Cover for How Groundhog's Garden Grew written and illustrated by Lynne Cherry

Dawn Lawless' elementary students finding insects in their school garden

Doing the research for How Groundhog's Garden Grew


Information About Doing Research from Lynne Cherry

Do you ever wonder how an artist makes the illustrations in a book look so real?
I make sure everything I draw is accurate--that it is so true-to-life that a scientist could identify the plants and animals from my drawings. The way I do this is through research.
When I'm researching a place far away I will travel there. For The Great Kapok Tree I travelled to Brazil in South America. To research Flute's Journey, I went to the Belt Woods and the forest at the Smithsonian Environmental Research Center (both in Maryland) and observed the wood thrushes and listened to their beautiful song.

For How Groundhog's Garden Grew, my research was easier. I used my own garden as research.

First I planted seeds indoors in March. As they sprouted I drew them every day in different stages of development. It took careful observation to see how the flowers started to grow on the vegetable plants and, then, how after the flower petels fell off, the beginning of the little vegetable underneath which grew and grew--until finally there were big vegetables ready for picking and eating.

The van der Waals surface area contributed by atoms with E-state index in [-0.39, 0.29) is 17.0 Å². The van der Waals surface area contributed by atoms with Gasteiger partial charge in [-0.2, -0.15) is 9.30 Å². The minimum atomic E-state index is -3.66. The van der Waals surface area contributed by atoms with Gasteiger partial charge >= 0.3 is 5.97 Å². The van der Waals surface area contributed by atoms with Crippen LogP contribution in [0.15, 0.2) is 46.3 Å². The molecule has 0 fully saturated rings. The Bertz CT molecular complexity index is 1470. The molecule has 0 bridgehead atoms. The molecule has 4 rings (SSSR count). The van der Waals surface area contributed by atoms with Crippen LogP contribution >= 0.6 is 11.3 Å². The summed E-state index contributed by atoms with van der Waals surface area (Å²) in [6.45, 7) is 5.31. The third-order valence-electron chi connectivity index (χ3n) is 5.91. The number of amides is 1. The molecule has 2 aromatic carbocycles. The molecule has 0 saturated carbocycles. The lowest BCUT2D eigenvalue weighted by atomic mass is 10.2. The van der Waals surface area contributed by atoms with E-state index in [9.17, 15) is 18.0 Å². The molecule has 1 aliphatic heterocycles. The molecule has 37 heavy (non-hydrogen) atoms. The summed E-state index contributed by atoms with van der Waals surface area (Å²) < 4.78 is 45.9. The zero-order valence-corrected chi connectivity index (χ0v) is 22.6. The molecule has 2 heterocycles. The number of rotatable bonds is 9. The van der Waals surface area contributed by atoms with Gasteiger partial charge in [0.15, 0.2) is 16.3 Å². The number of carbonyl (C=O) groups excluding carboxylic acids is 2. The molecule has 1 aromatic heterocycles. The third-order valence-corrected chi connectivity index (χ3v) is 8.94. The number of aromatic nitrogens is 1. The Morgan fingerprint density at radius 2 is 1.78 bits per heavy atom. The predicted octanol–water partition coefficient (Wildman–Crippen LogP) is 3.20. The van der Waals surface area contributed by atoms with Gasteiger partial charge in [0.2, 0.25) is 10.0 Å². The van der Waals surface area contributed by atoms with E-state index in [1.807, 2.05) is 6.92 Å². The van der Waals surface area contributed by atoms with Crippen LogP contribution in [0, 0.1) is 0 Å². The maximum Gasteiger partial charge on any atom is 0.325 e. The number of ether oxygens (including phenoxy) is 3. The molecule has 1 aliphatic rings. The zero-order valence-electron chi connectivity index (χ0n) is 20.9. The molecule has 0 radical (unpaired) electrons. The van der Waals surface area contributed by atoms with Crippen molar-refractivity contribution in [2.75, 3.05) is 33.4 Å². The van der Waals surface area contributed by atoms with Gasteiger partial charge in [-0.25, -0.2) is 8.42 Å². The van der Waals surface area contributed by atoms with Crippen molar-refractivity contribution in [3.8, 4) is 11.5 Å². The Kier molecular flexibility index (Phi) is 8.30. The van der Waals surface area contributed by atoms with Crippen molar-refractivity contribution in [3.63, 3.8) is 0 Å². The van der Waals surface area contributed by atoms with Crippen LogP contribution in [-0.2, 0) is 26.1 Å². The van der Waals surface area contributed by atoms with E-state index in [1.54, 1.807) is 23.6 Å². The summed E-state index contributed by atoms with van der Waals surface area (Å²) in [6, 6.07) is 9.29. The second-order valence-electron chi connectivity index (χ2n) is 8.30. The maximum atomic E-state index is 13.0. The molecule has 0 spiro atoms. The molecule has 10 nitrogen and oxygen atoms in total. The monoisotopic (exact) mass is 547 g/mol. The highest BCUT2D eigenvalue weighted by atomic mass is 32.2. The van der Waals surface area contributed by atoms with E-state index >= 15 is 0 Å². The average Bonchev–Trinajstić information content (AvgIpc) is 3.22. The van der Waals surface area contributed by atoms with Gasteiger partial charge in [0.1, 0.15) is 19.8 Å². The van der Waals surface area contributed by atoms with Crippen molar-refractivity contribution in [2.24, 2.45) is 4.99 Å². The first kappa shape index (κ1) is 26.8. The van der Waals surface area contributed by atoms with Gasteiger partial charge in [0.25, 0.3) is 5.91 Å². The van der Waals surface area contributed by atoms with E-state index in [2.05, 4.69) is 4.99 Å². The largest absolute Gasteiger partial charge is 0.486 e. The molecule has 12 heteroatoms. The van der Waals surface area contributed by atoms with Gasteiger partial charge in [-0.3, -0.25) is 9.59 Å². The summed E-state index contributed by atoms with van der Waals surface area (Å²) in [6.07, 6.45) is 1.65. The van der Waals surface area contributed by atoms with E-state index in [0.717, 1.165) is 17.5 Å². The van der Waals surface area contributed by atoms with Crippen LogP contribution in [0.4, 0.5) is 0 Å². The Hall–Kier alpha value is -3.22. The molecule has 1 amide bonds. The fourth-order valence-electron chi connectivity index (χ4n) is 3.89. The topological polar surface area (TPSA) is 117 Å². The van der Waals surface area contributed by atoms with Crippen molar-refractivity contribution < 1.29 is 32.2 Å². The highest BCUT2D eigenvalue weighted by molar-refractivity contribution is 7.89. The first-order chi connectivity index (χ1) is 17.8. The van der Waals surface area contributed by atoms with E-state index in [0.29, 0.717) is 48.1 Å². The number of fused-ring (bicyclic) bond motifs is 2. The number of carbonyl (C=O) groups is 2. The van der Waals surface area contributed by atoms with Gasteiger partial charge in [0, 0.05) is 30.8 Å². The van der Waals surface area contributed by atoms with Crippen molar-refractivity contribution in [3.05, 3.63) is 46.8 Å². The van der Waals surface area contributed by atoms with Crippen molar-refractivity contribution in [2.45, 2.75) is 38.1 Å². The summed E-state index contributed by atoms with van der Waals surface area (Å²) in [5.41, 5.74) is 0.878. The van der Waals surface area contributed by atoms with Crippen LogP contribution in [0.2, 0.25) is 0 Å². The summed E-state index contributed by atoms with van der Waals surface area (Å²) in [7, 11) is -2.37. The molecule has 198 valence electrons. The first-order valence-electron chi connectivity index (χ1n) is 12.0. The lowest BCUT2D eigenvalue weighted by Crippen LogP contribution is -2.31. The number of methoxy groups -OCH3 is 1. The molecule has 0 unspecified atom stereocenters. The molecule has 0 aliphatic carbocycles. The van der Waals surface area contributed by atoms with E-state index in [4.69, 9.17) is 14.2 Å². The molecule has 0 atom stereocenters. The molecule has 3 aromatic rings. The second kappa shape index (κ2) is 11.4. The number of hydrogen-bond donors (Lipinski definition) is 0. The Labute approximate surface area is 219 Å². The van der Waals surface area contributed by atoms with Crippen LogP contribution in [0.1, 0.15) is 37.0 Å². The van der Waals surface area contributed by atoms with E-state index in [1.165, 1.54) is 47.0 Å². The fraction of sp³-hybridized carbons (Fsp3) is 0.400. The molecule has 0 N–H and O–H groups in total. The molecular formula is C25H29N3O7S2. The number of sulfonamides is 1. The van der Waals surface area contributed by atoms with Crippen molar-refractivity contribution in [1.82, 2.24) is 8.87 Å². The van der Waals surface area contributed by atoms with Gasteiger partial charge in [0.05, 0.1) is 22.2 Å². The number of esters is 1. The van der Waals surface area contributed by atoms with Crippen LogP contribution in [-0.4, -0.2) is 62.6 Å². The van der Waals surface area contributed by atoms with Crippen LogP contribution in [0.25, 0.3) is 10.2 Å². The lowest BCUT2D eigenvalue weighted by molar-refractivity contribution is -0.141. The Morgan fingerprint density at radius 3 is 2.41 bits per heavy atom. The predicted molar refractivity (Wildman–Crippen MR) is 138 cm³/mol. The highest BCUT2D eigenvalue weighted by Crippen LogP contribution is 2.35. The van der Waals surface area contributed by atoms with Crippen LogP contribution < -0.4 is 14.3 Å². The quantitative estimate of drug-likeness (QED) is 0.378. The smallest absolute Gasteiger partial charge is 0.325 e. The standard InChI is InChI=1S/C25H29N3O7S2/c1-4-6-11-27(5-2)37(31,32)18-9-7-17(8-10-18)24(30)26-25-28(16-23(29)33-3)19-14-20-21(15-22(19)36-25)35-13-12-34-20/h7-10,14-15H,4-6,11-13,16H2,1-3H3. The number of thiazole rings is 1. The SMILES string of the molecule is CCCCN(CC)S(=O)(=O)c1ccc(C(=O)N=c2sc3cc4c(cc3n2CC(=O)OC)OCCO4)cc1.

As I was illustrating the book I would go out into my own garden and pick vegetables for all my meals. Almost every day I found a different animal also enjoying my garden. One day I found a tiny baby black rat snake and I drew it into the book. Another day my dog, Jasper, brought me a box turtle (carefully carrying it in his mouth without harming it a bit!) That turtle became a character in the book. So did the toad, the frog, the chipmunk and the shrew!

Sometimes I did my painting up at my farm in Maryland and sometimes I worked at my office at Princeton University. One day my friend Eric Larson came to visit so his two girls, Grace and Eleanor, could see me working on the art for the book. The girls had been collecting colorful fall leaves--so I drew the leaves around the border on the Thanksgiving page.

In all my books I have acknowledgements to thank people who have helped me by giving me a place to work. Some I thank for helping me with my research--showing me places that I can get photographs for reference. Some people take photographs that I can use for reference like my photographer friend, Gary Braasch.

How Groundhog's
Garden Grew

Groundhog learns how to grow potatoes in How Groundhog's Garden Grew.

A GARDEN IN EVERY SCHOOL TOOL KIT: MAKING THE CASE FOR SCHOOLYARD GARDENS


DO YOU NEED HELP CONVINCING OTHERS ABOUT THE MERITS OF SCHOOLYARD GARDENS? CLICK ON THIS "TOOL KIT" TO SEE CURRENT RESEARCH AND GREAT WEB LINKS ABOUT THE EFFECTS OF SCHOOL GARDENS ON CHILDREN'S LEARNING, BEHAVIOR AND WELL-BEING.

CLICK HERE for a comprehensive overview of the history of school gardens, summaries of youth gardening research findings compiled by the Office of Environmental Horticulture at Virginia Tech, Blacksburg, Va.

Author's Note from Lynne Cherry from How Groundhog's Garden Grew


I wrote How Groundhog's Garden Grew to encourage children to grow gardens at home and at school. Until fairly recently, most people grew food in their own back yard vegetable gardens.

Few things in your life will be as important to your health as the food you eat. If you eat the right food, it will provide you with all the nourishment you need. Fresh food helps protect you from disease. So, the fresher the food you eat, the healthier you will be.